Since last weeks entry one thing has become extremely evident to me in regards to my own fantasy teams. I either dominate with my pitching staff or lose because of it. All this of course can be related to closers. If I draft two or three of them, it's nearly impossible for me to be below third in pitching categories. If I for go closers I'm usually tops in strike outs, and wins, be near or at the bottom in WHIP, ERA and SV of course. So what's a happy balance? Do you draft closers or do you wait for the waiver wire?
Naturally this is all a matter of opinion but from now on, I'm drafting at least two sure fire guys in the middle rounds, and going from there. Never again will I go into a draft with the intention of speculating for saves. Which means no Chris Ray/Chris Perez/Jason Motte/ anyone not a closer drafted to my team.
On that note let's get to the business.
Randy Choate of the Tampa Bay Rays now has three saves on the season, making him a popular pick up in AL only leagues and in standard mixed leagues alike for those speculating for saves. Given how unsorted and ineffective the Rays bullpen has been this season I've completely passed on this situation. I still fell the Grant Balfour, and Dan Wheeler are better suited for the job but he could potentially be this years George Sherrill.
Andrew Bailey may very well be the best pitcher in the world. Ok that's a great exaggeration but can you really argue against a guy that has 4 W,3 SV, 2.12 ERA, 0.94 WHIP, 40 K in 34 IP AND is eligible at SP and RP in some leagues. In my ESPN head to head league when I saw that he was available he was a must add after all if I can pick up a couple saves form a starter there can't really be any harm can there?
Francisco Cordero has just many saves as Jonathan Papelbon does over the past three seasons. Each with 92 SV, though Cordero generally is thought of as the lesser talent, and thus is available four rounds later or for the equivilant of $10 at the draft table. The smart, thrifty owner puts their money in the Cordero basket.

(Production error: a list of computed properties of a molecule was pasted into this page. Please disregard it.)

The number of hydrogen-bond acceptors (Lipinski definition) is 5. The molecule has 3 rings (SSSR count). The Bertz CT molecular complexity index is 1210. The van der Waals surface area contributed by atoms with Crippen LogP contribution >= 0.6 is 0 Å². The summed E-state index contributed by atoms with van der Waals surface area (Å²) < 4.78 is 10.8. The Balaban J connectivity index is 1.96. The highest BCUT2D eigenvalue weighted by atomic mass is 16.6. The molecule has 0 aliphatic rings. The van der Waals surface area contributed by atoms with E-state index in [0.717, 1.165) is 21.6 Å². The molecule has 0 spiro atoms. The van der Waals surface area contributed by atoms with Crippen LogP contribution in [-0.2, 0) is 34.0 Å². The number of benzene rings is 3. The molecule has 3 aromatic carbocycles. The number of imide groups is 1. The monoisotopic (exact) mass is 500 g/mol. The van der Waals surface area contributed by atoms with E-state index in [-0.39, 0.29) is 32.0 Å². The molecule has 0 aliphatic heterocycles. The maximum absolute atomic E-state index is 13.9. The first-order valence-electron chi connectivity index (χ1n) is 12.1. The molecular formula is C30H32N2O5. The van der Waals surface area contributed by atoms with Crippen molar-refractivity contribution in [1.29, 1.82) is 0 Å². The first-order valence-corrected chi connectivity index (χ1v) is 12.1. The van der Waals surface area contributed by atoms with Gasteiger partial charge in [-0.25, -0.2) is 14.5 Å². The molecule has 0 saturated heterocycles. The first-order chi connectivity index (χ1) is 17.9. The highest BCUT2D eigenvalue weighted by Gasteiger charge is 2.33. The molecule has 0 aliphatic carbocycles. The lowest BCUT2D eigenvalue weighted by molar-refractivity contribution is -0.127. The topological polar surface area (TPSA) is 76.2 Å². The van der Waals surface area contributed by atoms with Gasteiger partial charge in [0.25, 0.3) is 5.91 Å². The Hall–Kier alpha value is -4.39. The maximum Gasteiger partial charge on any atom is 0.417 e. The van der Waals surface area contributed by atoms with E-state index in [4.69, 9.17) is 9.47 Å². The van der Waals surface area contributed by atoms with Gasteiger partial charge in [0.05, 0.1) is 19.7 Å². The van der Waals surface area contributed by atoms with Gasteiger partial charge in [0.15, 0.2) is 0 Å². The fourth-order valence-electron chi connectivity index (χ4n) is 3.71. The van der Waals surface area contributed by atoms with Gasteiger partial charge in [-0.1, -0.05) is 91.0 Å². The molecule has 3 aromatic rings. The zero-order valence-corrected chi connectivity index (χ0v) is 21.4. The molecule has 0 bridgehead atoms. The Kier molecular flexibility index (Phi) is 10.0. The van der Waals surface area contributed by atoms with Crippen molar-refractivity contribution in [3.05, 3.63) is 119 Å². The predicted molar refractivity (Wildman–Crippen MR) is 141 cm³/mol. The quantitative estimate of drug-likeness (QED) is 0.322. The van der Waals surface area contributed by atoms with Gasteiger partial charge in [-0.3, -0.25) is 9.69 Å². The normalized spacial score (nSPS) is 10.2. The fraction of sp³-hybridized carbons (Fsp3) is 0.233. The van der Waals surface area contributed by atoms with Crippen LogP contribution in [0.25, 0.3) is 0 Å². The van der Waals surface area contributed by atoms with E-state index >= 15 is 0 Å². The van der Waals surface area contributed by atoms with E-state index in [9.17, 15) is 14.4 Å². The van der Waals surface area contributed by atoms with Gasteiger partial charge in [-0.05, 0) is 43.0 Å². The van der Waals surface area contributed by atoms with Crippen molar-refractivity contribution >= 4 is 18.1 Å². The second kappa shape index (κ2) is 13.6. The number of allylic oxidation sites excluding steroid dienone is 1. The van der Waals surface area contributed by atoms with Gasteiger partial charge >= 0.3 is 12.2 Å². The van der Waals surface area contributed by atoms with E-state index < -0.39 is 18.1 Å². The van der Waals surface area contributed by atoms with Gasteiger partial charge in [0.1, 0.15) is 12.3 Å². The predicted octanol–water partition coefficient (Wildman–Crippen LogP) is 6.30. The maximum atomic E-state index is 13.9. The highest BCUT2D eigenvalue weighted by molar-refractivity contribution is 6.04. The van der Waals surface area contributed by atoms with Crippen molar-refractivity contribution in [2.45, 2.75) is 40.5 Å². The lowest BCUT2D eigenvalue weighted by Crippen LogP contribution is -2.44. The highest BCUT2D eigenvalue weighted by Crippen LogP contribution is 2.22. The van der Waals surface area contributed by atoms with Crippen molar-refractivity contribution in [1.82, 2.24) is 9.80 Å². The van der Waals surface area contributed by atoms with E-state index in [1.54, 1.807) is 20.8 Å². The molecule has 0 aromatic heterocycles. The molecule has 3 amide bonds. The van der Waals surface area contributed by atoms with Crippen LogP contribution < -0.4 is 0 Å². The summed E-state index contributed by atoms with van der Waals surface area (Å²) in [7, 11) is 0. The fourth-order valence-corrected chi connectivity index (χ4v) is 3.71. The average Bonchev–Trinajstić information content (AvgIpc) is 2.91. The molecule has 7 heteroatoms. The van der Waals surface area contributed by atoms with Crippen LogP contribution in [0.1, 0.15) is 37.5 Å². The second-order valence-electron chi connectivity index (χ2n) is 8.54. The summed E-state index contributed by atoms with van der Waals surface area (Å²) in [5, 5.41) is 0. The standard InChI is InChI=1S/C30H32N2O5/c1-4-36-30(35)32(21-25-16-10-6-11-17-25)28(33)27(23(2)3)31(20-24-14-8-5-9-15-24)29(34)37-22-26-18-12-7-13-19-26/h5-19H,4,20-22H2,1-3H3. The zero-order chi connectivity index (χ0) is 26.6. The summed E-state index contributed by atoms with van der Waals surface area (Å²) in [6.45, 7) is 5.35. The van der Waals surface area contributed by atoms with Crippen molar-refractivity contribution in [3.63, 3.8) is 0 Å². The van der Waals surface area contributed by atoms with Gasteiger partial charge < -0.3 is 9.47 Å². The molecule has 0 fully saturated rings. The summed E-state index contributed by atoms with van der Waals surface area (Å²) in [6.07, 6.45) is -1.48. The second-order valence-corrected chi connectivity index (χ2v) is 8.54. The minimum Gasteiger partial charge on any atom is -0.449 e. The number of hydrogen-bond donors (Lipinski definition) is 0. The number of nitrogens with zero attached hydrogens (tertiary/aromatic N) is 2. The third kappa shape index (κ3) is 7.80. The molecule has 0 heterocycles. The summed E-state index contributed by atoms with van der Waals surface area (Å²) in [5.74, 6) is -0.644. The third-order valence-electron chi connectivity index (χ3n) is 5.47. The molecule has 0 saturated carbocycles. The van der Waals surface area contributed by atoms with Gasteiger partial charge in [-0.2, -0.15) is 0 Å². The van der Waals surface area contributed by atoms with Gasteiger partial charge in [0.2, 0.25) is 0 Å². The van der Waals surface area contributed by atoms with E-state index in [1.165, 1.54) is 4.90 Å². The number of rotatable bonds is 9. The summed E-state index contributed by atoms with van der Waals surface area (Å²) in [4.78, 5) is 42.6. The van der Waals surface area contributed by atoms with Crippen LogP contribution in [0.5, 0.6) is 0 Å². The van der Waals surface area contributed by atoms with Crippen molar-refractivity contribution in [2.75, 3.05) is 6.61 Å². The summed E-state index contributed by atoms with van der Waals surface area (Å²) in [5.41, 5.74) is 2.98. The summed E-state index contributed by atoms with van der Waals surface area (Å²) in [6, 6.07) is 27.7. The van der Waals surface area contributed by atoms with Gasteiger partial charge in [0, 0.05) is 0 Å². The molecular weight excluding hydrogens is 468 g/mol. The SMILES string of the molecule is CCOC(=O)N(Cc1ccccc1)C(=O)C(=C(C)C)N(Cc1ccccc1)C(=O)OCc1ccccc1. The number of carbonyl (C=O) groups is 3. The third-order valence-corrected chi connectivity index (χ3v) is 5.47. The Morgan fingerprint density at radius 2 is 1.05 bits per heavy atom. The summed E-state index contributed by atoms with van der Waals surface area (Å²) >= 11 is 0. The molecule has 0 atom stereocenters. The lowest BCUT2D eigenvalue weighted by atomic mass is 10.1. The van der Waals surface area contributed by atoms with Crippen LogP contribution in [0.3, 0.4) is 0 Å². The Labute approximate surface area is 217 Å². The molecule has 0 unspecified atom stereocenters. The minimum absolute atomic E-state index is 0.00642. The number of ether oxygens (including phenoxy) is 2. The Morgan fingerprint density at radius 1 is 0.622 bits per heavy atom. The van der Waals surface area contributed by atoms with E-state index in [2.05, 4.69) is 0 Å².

Top Ten Saves Leaders-
1- Heath Bell- 15 SV, 26 K, 1.27 ERA, 0.94 WHIP
2- Brian Fuentes- 15 SV, 22 K, 4.95 ERA, 1.50 WHIP
3- Francisco Rodriguez- 15 SV, 28 K, 0.70 ERA, 0.97 WHIP
4- Francisco Cordero- 14 SV, 22 K, 1.57 ERA, 1.17 WHIP
5- Trevor Hoffman- 14 SV, 15 K, 0.00 ERA, 0.44 WHIP
6- Jonathan Papelbon- 14 SV, 28 K, 2.25 ERA, 1.46 WHIP
7- Brian Wilson- 14 SV, 28 K, 3.71 ERA, 1.35 WHIP
8- Jonathan Broxton- 13 SV, 45 K, 1.29 ERA, 0.68 WHIP
9- Ryan Franklin- 13 SV, 16 K, 1.29 ERA, 0.81 WHIP
10- Brad Lidge- 13 SV, 27 K, 7.20 ERA, 1.84 WHIP
Surprise Save of the Week-
Chris Sampson- 2-0, 3 SV, 15 K, 1.91 ERA, 1.24 WHIP- Well let's face it, I'm not really surprised by this anymore. Sampson now has three saves on the year, filling in when LaTroy Hawkins was injured. If you were/are looking for a middle with a chance to pick up a save then Sampson deserves some consideration. But in all reality he doesn't figure to factor into any saves when Jose Valverde returns to action.
Guys to Watch-
Tony Pena- 5-2, 1 SV, 21 K, 3.12 ERA, 1.38 WHIP- With Chad Qualls battling fore arm stiffness Pena is the obvious choice to be the fall back option. He's already matched his career high in wins with five, but wins are hard to speculate for relievers so it's almost not worth mentioning. What is worth mentioning is near 2.5 K/BB ratio (2.45) and his solid 6.59 K/9 career ratio, which is up this season to 7.27 K/9. With good dominance and control Pena could easily step in as a stop gap closer.